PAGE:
Ceruloplasmin (ferro-O2-oxidoreductase, EC 1.16.3.1) is a copper protein found in vertebrate plasma, which belongs to the family of multicopper oxidases together with ascorbate oxidase, and laccases. In humans it accounts for 95% of plasma copper and seems to play an important role in iron metabolism and homeostasis by virtue of its capacity to oxidize Fe2+ to Fe3+, which allows the subsequent incorporation of the latter into apo-transferrin. Like transferrin of the blood plasma, lactoferrin, the iron-containing protein of the milk and of human saliva, tightly binds two Fe3+. Human ceruloplasmin and lactoferrin have been shown to interact both in vivo and in vitro forming a complex. Here we describe a structural study of this complex by Small Angle X-ray Scattering (SAXS). Our structural analysis shows that ceruloplasmin interacts with lactoferrin forming a complex via an interaction between the region containing the trinuclear copper cluster responsible for its ferroxidase activity and the region containing the iron binding sites of lactoferrin.The complex of lactoferrin with ceruloplamin we analyzed in vitro has possible physiological implications on account that such proteins are known to be involved in acute inflammation processes and in antimicrobial activities. Thus, taking into account that apo-lactoferrin is able to specifically bound Fe3+ ions preventing their utilization by pathogenic bacteria, we propose that the assistance of ceruloplasmin ferroxidase activity can play a key role for its efficient function as it is believed for the iron incorporation into plasma transferrin.[...]

Structural characterization of the lactoferrin/ceruloplasmin complex by Small Angle X-Ray Scattering

SABATUCCI, Annalaura;Angelucci C;DAINESE, Enrico
2005

Abstract

Ceruloplasmin (ferro-O2-oxidoreductase, EC 1.16.3.1) is a copper protein found in vertebrate plasma, which belongs to the family of multicopper oxidases together with ascorbate oxidase, and laccases. In humans it accounts for 95% of plasma copper and seems to play an important role in iron metabolism and homeostasis by virtue of its capacity to oxidize Fe2+ to Fe3+, which allows the subsequent incorporation of the latter into apo-transferrin. Like transferrin of the blood plasma, lactoferrin, the iron-containing protein of the milk and of human saliva, tightly binds two Fe3+. Human ceruloplasmin and lactoferrin have been shown to interact both in vivo and in vitro forming a complex. Here we describe a structural study of this complex by Small Angle X-ray Scattering (SAXS). Our structural analysis shows that ceruloplasmin interacts with lactoferrin forming a complex via an interaction between the region containing the trinuclear copper cluster responsible for its ferroxidase activity and the region containing the iron binding sites of lactoferrin.The complex of lactoferrin with ceruloplamin we analyzed in vitro has possible physiological implications on account that such proteins are known to be involved in acute inflammation processes and in antimicrobial activities. Thus, taking into account that apo-lactoferrin is able to specifically bound Fe3+ ions preventing their utilization by pathogenic bacteria, we propose that the assistance of ceruloplasmin ferroxidase activity can play a key role for its efficient function as it is believed for the iron incorporation into plasma transferrin.[...]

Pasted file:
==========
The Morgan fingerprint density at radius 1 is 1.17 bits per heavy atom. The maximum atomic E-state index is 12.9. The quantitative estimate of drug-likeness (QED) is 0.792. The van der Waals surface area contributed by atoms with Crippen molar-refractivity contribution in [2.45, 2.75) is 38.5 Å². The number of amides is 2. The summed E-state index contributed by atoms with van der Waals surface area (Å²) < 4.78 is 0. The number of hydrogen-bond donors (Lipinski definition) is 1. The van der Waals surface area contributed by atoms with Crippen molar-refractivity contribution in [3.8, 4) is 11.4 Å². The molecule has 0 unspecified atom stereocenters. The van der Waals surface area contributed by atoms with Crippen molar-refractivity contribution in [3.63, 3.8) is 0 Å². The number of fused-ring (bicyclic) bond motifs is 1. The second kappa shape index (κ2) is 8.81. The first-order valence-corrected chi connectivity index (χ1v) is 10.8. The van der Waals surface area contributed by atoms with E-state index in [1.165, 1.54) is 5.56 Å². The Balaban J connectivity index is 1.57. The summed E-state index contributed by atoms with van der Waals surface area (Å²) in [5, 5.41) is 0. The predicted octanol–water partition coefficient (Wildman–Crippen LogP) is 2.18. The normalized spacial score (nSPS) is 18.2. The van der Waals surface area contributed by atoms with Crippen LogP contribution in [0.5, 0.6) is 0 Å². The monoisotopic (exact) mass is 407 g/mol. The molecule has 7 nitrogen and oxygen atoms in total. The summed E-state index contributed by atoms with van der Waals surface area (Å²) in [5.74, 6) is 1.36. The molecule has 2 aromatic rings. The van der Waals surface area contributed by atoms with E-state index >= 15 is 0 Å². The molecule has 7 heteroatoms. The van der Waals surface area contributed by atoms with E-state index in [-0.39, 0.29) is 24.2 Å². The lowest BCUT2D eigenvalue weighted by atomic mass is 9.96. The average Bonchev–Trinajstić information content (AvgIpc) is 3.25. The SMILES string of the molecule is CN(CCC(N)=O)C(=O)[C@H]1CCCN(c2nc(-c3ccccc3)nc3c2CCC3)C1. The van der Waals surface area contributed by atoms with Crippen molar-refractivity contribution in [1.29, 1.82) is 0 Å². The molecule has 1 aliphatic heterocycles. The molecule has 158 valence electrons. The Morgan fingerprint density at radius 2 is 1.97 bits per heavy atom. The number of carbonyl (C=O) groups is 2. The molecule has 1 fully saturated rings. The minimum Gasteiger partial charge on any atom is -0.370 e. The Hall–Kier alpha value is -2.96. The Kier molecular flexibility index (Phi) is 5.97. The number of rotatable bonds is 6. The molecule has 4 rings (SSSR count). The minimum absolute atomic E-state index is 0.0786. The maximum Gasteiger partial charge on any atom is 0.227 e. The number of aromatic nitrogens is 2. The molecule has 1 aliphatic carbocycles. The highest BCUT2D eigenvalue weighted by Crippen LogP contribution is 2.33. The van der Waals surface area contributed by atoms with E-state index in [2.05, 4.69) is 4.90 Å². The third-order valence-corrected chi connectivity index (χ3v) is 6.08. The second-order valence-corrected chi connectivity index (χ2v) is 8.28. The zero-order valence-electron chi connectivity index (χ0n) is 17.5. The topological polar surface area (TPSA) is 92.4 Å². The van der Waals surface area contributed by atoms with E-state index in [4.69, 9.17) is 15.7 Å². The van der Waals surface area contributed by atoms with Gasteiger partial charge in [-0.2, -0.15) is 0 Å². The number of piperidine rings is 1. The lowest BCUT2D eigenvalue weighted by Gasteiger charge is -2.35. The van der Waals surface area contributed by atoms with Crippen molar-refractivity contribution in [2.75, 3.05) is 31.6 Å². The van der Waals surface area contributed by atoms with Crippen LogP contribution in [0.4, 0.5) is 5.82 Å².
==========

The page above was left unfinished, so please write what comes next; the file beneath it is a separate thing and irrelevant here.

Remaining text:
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Utilizza questo identificativo per citare o creare un link a questo documento: http://hdl.handle.net/11575/9824
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